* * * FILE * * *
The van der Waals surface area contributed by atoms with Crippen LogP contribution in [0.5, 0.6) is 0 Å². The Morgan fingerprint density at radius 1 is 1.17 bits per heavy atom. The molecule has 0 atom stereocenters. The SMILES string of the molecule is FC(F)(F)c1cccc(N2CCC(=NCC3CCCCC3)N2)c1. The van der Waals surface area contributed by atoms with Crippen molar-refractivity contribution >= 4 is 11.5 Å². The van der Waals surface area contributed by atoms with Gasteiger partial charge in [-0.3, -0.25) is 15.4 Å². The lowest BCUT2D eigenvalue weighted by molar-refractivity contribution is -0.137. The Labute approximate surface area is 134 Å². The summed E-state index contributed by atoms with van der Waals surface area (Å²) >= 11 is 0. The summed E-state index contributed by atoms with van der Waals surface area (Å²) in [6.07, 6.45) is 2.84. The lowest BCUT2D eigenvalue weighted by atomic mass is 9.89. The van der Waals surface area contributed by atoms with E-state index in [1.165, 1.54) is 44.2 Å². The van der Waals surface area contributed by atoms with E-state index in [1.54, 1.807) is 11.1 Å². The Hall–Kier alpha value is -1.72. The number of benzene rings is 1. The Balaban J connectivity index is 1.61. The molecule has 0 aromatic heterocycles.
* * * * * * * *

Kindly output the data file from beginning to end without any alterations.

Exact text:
The van der Waals surface area contributed by atoms with Crippen LogP contribution in [0.5, 0.6) is 0 Å². The Morgan fingerprint density at radius 1 is 1.17 bits per heavy atom. The molecule has 0 atom stereocenters. The SMILES string of the molecule is FC(F)(F)c1cccc(N2CCC(=NCC3CCCCC3)N2)c1. The van der Waals surface area contributed by atoms with Crippen molar-refractivity contribution >= 4 is 11.5 Å². The van der Waals surface area contributed by atoms with Gasteiger partial charge in [-0.3, -0.25) is 15.4 Å². The lowest BCUT2D eigenvalue weighted by molar-refractivity contribution is -0.137. The Labute approximate surface area is 134 Å². The summed E-state index contributed by atoms with van der Waals surface area (Å²) >= 11 is 0. The summed E-state index contributed by atoms with van der Waals surface area (Å²) in [6.07, 6.45) is 2.84. The lowest BCUT2D eigenvalue weighted by atomic mass is 9.89. The van der Waals surface area contributed by atoms with E-state index in [1.165, 1.54) is 44.2 Å². The van der Waals surface area contributed by atoms with E-state index in [1.54, 1.807) is 11.1 Å². The Hall–Kier alpha value is -1.72. The number of benzene rings is 1. The Balaban J connectivity index is 1.61. The molecule has 0 aromatic heterocycles.